MCNP: mesh with weight window generator

In summary, there is a question about whether it is possible to define a fine mesh in only a part of a geometry using the mesh-based-weight window generator in MCNP. It is suggested to use the "region" or "cell" cards to specify different mesh spacings in different parts of the geometry. Help can be found through the MCNP mailing list or documentation.
  • #1
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TL;DR Summary
Is there the possibility in MCNP, when using the mesh-based-weight window generator, to define the fine mesh in one direction (x for example), only for an interval of the other direction (between y1 and y2 for example)?
Hallo everybody,
I am using a mesh-based-weight window generator. It is clear to me that the coarse mesh must cover the full geometry; my doubt is about the fine mesh. Is it possible to define the fine mesh only in a part of a geometry, for example telling to MCNP to make 5 bins between y1 and y2 ONLY IF x is between x1 and x2 and a different y binning if x is elsewhere?
I found nothing similar in the documentation; all the examples of mesh I saw are for three axis, independently one from the other.
Thanks for the help.
 
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  • #2
I wish I could help, but weight window is one of the features of MCNP I have not worked with.

Possibly you could get some help on the MCNP mailing list maintained by RSICC. You need to be a registered license holder to get on that mailing list. But once you are on, you can get the attention of a very large community of MCNP users. Including the developers of the program at times.
 
  • #3


Hello there,

I am not very familiar with MCNP, but from what I understand, you are trying to define a fine mesh only in a specific region of your geometry. I think it is possible to do this by using the "region" or "cell" cards in MCNP. These cards allow you to specify certain properties, such as mesh spacing, for a specific region or cell in your geometry.

For example, you could define a region for the area where you want the finer mesh and specify the desired mesh spacing within that region. Then, for the rest of the geometry, you can define a different region with a different mesh spacing. This way, you can have different mesh spacings in different parts of your geometry.

I hope this helps. If you need more specific help, I suggest reaching out to the MCNP community or consulting the documentation for more detailed instructions.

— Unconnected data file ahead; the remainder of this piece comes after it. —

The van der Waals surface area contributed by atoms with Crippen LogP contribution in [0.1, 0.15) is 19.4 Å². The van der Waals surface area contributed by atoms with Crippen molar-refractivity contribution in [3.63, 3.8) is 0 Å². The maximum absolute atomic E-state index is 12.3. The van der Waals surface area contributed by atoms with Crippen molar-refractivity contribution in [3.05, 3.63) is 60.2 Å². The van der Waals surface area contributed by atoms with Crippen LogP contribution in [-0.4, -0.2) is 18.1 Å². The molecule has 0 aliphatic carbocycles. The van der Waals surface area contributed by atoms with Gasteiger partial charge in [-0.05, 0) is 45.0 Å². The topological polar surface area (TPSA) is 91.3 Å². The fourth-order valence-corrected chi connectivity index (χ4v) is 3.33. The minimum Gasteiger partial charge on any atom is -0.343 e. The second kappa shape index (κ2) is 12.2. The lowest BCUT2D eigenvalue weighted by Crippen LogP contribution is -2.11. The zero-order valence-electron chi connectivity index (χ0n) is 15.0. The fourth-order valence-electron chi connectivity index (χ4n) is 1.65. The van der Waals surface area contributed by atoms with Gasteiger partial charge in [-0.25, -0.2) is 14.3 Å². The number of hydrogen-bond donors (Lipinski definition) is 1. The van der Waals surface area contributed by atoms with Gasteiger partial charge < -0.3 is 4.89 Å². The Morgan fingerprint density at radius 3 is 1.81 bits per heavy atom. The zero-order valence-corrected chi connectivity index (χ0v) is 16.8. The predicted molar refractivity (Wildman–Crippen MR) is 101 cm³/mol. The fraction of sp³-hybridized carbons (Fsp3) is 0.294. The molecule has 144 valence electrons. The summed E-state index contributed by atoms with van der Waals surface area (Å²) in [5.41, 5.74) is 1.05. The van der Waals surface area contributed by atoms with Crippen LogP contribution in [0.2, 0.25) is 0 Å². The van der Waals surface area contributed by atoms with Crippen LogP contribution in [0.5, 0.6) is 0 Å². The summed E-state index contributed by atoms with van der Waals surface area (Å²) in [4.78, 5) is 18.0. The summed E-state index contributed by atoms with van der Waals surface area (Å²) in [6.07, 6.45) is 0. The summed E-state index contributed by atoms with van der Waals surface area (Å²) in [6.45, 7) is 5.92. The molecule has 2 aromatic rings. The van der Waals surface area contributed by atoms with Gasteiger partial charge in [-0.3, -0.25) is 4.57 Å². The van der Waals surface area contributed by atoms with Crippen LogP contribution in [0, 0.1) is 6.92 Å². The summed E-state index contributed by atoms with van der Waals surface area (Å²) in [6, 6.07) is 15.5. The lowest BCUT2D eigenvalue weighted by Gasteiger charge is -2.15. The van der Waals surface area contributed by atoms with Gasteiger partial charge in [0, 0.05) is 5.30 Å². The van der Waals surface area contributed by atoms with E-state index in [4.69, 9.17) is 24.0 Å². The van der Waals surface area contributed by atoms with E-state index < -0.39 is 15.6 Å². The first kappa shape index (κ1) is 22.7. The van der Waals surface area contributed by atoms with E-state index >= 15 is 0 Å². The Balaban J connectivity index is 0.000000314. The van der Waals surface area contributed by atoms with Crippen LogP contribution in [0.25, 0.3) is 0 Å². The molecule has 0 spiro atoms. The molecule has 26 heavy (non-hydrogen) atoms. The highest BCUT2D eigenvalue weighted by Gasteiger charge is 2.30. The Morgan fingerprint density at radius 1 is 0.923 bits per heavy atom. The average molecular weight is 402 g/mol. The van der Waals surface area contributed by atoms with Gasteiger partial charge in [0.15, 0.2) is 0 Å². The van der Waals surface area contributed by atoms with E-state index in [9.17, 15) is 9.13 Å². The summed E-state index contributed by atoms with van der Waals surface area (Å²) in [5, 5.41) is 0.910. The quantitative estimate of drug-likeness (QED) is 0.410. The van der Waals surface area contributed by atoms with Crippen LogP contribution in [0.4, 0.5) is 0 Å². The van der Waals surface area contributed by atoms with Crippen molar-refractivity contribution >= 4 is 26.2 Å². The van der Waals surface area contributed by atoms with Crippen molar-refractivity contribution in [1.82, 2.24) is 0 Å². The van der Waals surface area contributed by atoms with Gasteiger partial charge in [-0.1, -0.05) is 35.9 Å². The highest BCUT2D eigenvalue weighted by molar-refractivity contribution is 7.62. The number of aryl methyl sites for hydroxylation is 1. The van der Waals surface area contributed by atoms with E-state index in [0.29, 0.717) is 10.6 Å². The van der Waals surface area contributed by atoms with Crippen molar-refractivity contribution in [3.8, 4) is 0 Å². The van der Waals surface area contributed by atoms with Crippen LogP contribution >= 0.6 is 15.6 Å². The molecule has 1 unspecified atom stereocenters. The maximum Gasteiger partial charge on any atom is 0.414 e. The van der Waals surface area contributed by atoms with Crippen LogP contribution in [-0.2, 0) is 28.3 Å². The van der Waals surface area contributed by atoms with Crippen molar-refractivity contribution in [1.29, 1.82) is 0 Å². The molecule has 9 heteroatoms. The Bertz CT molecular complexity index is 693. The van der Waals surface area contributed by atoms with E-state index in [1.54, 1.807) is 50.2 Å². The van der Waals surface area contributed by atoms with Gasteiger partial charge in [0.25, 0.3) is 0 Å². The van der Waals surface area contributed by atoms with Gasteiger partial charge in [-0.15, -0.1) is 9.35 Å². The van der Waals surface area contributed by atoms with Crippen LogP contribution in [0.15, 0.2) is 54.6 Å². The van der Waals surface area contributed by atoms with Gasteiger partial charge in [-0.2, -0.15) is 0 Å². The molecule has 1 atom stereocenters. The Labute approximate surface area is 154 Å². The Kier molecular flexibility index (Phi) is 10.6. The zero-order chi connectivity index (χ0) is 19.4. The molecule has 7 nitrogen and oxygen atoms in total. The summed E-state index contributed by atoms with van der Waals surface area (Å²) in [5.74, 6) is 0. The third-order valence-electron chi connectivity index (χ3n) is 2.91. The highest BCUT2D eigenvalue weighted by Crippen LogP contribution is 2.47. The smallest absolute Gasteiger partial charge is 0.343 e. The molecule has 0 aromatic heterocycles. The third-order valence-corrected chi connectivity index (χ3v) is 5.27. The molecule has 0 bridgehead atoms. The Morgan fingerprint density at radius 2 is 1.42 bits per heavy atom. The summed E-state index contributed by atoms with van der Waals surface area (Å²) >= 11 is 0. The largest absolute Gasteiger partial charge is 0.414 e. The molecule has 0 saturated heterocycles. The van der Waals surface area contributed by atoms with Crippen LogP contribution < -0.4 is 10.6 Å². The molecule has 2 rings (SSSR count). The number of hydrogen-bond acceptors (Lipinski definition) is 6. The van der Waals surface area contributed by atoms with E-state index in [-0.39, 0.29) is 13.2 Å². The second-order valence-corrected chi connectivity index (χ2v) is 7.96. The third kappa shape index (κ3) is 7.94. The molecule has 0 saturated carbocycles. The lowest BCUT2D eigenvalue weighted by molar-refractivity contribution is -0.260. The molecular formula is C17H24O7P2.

Best of luck!
 

Related to MCNP: mesh with weight window generator

1. What is MCNP?

MCNP (Monte Carlo N-Particle) is a computer code used for simulating the transport of particles through matter. It is commonly used in nuclear engineering and radiation physics for various applications such as radiation shielding, medical physics, and nuclear reactor design.

2. What is a mesh with weight window generator?

A mesh with weight window generator is a feature in MCNP that allows for the creation of a mesh tally, which is a spatially resolved detector used to measure the flux of particles in a specific region. The weight window generator helps to optimize the tally's statistical uncertainty by assigning different weights to particles based on their importance in the simulation.

3. How does the mesh with weight window generator work?

The mesh with weight window generator works by dividing the tally region into smaller mesh cells and assigning weight windows to each cell. These weight windows are based on the importance of the particles passing through each cell, with more important particles having a higher weight and contributing more to the tally's statistical uncertainty.

4. What are the benefits of using the mesh with weight window generator?

The mesh with weight window generator helps to reduce the statistical uncertainty of the tally results, allowing for more accurate and precise simulations. It also helps to improve the efficiency of the simulation by reducing the number of particles needed to achieve a desired level of uncertainty.

5. Are there any limitations to using the mesh with weight window generator?

One limitation of using the mesh with weight window generator is that it requires a large number of particles to be simulated in order to achieve accurate results. Additionally, it may not be suitable for all types of simulations and may require some expertise to properly implement and interpret the results.

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